The three agency heads then travel on to Rwanda and Burundi to underline the need to find a regional solution to conflict and displacement in the Great Lakes.

"You cannot solve the political problems of Congo if at the same time you do not address the problems of Rwandans and Burundians," the High Commissioner said.

By Kitty McKinsey in Kinshasa, Democratic Republic of the Congo




The High Commissioner

Filippo Grandi, who took office on January 1 2016, is the UN refugee agency's 11th High Commissioner.

UNHCR/Partners Bring Aid to North Kivu

As a massive food distribution gets underway in six UNHCR-run camps for tens of thousands of internally displaced Congolese in North Kivu, the UN refugee agency continues to hand out desperately needed shelter and household items.

A four-truck UNHCR convoy carrying 33 tonnes of various aid items, including plastic sheeting, blankets, kitchen sets and jerry cans crossed Wednesday from Rwanda into Goma, the capital of the conflict-hit province in eastern Democratic Republic of the Congo (DRC). The aid, from regional emergency stockpiles in Tanzania, was scheduled for immediate distribution. The supplies arrived in Goma as the World Food Programme (WFP), with assistance from UNHCR, began distributing food to some 135,000 displaced people in the six camps run by the refugee agency near Goma.

More than 250,000 people have been displaced since the fighting resumed in August in North Kivu. Estimates are that there are now more than 1.3 million displaced people in this province alone.

Posted on 6 November 2008

UNHCR/Partners Bring Aid to North Kivu

UNHCR/Partners Bring Aid to North Kivu

Since 2006, renewed conflict and general insecurity in eastern Democratic Republic of the Congo's North Kivu province has forced some 400,000 people to flee their homes – the country's worst displacement crisis since the formal end of the civil war in 2003. In total, there are now some 800,000 people displaced in the province, including those uprooted by previous conflicts.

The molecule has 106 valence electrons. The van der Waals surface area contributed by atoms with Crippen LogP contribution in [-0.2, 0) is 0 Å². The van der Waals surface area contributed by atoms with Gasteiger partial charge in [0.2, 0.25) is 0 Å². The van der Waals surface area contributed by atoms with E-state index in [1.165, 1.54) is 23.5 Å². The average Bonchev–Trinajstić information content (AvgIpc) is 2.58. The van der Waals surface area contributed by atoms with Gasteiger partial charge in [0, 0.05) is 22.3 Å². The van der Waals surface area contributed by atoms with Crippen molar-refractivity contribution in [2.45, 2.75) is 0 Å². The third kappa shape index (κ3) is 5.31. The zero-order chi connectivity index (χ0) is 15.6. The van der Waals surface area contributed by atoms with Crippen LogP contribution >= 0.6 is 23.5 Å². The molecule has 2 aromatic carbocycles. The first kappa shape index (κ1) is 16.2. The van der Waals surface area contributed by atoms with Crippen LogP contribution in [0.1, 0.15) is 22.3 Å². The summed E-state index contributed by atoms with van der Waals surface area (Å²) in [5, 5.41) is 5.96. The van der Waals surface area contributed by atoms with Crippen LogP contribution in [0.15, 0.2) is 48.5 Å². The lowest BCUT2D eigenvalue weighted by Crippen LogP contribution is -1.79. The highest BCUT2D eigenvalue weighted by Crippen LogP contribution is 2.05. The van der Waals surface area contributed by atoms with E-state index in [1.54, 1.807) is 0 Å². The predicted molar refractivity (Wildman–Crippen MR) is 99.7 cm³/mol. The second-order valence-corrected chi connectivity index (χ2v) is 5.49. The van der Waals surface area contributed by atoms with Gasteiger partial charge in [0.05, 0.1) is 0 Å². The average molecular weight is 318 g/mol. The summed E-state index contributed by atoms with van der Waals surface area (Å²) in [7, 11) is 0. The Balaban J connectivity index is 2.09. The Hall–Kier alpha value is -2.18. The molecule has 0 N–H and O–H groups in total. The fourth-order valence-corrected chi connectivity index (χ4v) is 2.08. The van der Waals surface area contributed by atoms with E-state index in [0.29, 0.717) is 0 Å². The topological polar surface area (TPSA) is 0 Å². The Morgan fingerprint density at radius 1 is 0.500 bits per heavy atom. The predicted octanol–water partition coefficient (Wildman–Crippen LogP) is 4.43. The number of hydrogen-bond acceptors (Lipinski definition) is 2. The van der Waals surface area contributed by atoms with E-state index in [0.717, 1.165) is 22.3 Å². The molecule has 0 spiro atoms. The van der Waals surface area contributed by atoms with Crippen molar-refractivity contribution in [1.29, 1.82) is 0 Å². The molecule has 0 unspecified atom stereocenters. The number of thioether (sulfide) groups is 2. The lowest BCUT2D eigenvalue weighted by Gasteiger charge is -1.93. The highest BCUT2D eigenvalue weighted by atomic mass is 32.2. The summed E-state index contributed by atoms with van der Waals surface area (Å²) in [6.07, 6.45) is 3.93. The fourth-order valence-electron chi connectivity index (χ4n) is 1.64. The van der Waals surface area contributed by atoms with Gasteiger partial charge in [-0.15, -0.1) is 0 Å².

Hope for the future was raised in January 2008 when the DRC government and rival armed factions signed a peace accord. But the situation remains tense in North Kivu and tens of thousands of people still need help. UNHCR has opened sites for internally displaced people (IDPs) and distributed assistance such as blankets, plastic sheets, soap, jerry cans, firewood and other items to the four camps in the region. Relief items have also been delivered to some of the makeshift sites that have sprung up.

UNHCR staff have been engaged in protection monitoring to identify human rights abuses and other problems faced by IDPs and other populations at risk across North Kivu.

UNHCR's ninemillion campaign aims to provide a healthy and safe learning environment for nine million refugee children by 2010.

Posted on 28 May 2008

UNHCR/Partners Bring Aid to North Kivu

Displaced in North Kivu: A Life on the Run

Fighting rages on in various parts of the eastern Democratic Republic of the Congo (DRC), with seemingly no end in sight for hundreds of thousands of Congolese forced to flee violence and instability over the past two years. The ebb and flow of conflict has left many people constantly on the move, while many families have been separated. At least 1 million people are displaced in North Kivu, the hardest hit province. After years of conflict, more than 1,000 people still die every day - mostly of hunger and treatable diseases. In some areas, two out of three women have been raped. Abductions persist and children are forcefully recruited to fight. Outbreaks of cholera and other diseases have increased as the situation deteriorates and humanitarian agencies struggle to respond to the needs of the displaced.

When the displacement crisis worsened in North Kivu in 2007, the UN refugee agency sent emergency teams to the area and set up operations in several camps for internally displaced people (IDPs). Assistance efforts have also included registering displaced people and distributing non-food aid. UNHCR carries out protection monitoring to identify human rights abuses and other problems faced by IDPs in North and South Kivu.

Displaced in North Kivu: A Life on the Run